Now that AT&T (T) - Get Report has reportedly come to terms with its fate, a four-way breakup, it's a good time to chat with networking visionary David Isenberg, of isen.com. After 12 years with Telephone as lab geek cum in-house provocateur, Isenberg overstepped his bounds and was shown the door in 1997. His crime? Confronting Ma Bell with what now appears quite obvious. In his notorious essay The Rise of the Stupid Network, Isenberg wrote that AT&T had engineered itself into obsolescence and that the rise of the Internet would quickly reduce its empire to rubble. In a conversation with TheStreet.com's Scott Moritz, Isenberg offers his thoughts on his old firm and a prescription for its survival. Isenberg, a longtime advocate of a breakup of the old phone giant, says AT&T is just now realizing the world has changed and that its adjustments may well be too late.

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: You got slapped aside for trying to point out a new networking opportunity to AT&T. Today, probably no one can more fittingly say, I told you so. I know there is some sense of vindication in that, but I also know you have mixed feelings about the company where you spent 12 years of your professional life.

Breakup advocate

Isenberg

: Yes. Increasingly, though, the sadness fades as the immediacy of the personal relations I established at AT&T recedes into the background. And many of those people who I associated with AT&T have moved onto other positions outside the company. In fact, the company is a different company than the one I quit.

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: Three years later, it looks like AT&T is failing from the very things that you laid out. The stock is down to a three-year low, the gold-plated long distance service is now an anchor around AT&T's neck, and the pricey entry into cable is still unproven and one of the most second-guessed moves in modern corporate strategy. So if they came to you, now that you are an established expert guiding new technology companies in the Internet era, and they asked you for advice, what would you tell them?

Isenberg

: I'd say break it up, spin it out, sell it off, reorganize it. They've got to face the fact that the value proposition that built their company is over.

They have figure out what they have that's relevant to the New World and optimize that and quit trying to recreate the Old World.

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: For the uninitated, Isenberg's belief, which will be featured in an upcoming Streetside Chat, is that the abundance of network capacity rewrites the rules for network services. The overmanaged per-minute communications traffic flow that travels as though through a cocktail straw will give way to limitless bandwidth, which in turn opens the door to new network business models such as peer-to-peer file swapping and the like.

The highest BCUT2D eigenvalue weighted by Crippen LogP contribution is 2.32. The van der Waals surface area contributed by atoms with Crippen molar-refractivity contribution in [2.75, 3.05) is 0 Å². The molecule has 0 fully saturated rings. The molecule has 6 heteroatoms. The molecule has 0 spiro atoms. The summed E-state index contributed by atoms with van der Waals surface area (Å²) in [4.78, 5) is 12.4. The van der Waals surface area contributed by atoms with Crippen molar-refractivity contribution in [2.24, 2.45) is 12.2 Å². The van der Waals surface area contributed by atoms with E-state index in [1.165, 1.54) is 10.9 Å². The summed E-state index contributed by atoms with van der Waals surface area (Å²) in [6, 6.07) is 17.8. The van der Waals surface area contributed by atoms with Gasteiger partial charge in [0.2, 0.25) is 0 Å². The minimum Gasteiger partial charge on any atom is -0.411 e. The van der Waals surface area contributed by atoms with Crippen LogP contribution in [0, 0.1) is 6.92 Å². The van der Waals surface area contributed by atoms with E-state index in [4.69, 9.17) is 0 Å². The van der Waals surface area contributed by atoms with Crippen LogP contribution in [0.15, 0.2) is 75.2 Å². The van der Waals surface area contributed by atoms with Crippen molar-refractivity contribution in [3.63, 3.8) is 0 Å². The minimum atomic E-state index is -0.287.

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Isenberg

: AT&T is almost literally like a dinosaur. It's been hit in the tail for years with this Internet growth thing, and the signals are finally getting to its brain and it's about to turn around. But the thing that was wiggling the tail may be moving on. It may be that there's yet another market logic that's coming into place.

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: Under C. Michael Armstrong, AT&T took the approach that it would be the all-communications-service provider. But as we have seen, AT&T's offerings are still fractured and it's not even clear people want all their services from one provider. Now suddenly, separate is better. What's going on there?

Isenberg

: AT&T is still chasing that goal of being an Internet-oriented growth company. They want to be there. So they're trying to lose the long distance business because its slow growth is dragging AT&T's share price down, even though it has healthy cash flow.

There's another reason for the company to be breaking up, because you can't manage for both cash flow and for growth. So, fundamentally it's a correct strategy. The problem with it is the timing.

They've got to find new businesses, and those are going to have different profit margins. Businesses that are associated with owning wires and switches are going to have much, much lower profit margins. The ones that have the potential to create huge value -- at the edge of the network -- are going to be hobbled by their association with the company that owns wires and switches.

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: Can AT&T pull this off?

Isenberg

: With its once heavier cash flow from long distance, AT&T could literally afford to make mistakes, or to make nonoptimal purchases.

Now, once it gets rid of the cash flow, and its only lifeline to the market is growth, well, then they're going to have to perform, and I'm not sure they remember how. Especially when almost all the good people have already left.